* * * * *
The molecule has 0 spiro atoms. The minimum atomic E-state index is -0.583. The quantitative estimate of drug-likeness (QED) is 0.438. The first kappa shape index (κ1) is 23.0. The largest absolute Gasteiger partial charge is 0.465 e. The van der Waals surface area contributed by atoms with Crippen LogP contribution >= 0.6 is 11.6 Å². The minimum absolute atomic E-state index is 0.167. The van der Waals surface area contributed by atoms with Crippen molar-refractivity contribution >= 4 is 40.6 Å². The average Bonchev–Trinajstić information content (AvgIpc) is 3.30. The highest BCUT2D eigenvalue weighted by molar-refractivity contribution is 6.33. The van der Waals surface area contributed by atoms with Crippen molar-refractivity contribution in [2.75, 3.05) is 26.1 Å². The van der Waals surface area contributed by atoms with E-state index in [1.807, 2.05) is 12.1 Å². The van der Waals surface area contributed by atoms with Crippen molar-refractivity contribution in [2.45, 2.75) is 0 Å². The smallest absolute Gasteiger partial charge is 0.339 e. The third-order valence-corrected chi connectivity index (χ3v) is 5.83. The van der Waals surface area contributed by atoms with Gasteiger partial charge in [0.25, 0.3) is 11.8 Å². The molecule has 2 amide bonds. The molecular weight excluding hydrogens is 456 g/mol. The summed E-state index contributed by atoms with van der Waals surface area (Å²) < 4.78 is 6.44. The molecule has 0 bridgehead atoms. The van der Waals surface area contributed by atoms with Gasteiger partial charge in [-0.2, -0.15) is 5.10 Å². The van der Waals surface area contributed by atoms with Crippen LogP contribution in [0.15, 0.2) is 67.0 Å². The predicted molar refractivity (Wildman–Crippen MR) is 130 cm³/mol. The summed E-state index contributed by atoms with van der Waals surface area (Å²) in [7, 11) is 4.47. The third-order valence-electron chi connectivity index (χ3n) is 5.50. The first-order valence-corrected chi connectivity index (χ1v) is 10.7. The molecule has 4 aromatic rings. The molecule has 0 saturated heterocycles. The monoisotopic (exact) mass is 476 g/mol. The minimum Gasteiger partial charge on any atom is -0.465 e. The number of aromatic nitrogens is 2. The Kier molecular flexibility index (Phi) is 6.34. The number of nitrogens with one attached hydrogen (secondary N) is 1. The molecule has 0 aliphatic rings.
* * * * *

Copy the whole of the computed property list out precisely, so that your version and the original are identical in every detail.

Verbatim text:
The molecule has 0 spiro atoms. The minimum atomic E-state index is -0.583. The quantitative estimate of drug-likeness (QED) is 0.438. The first kappa shape index (κ1) is 23.0. The largest absolute Gasteiger partial charge is 0.465 e. The van der Waals surface area contributed by atoms with Crippen LogP contribution >= 0.6 is 11.6 Å². The minimum absolute atomic E-state index is 0.167. The van der Waals surface area contributed by atoms with Crippen molar-refractivity contribution >= 4 is 40.6 Å². The average Bonchev–Trinajstić information content (AvgIpc) is 3.30. The highest BCUT2D eigenvalue weighted by molar-refractivity contribution is 6.33. The van der Waals surface area contributed by atoms with Crippen molar-refractivity contribution in [2.75, 3.05) is 26.1 Å². The van der Waals surface area contributed by atoms with E-state index in [1.807, 2.05) is 12.1 Å². The van der Waals surface area contributed by atoms with Crippen molar-refractivity contribution in [2.45, 2.75) is 0 Å². The smallest absolute Gasteiger partial charge is 0.339 e. The third-order valence-corrected chi connectivity index (χ3v) is 5.83. The van der Waals surface area contributed by atoms with Gasteiger partial charge in [0.25, 0.3) is 11.8 Å². The molecule has 2 amide bonds. The molecular weight excluding hydrogens is 456 g/mol. The summed E-state index contributed by atoms with van der Waals surface area (Å²) < 4.78 is 6.44. The molecule has 0 bridgehead atoms. The van der Waals surface area contributed by atoms with Gasteiger partial charge in [-0.2, -0.15) is 5.10 Å². The van der Waals surface area contributed by atoms with Crippen LogP contribution in [0.15, 0.2) is 67.0 Å². The predicted molar refractivity (Wildman–Crippen MR) is 130 cm³/mol. The summed E-state index contributed by atoms with van der Waals surface area (Å²) in [7, 11) is 4.47. The third-order valence-electron chi connectivity index (χ3n) is 5.50. The first-order valence-corrected chi connectivity index (χ1v) is 10.7. The molecule has 4 aromatic rings. The molecule has 0 saturated heterocycles. The monoisotopic (exact) mass is 476 g/mol. The minimum Gasteiger partial charge on any atom is -0.465 e. The number of aromatic nitrogens is 2. The Kier molecular flexibility index (Phi) is 6.34. The number of nitrogens with one attached hydrogen (secondary N) is 1. The molecule has 0 aliphatic rings.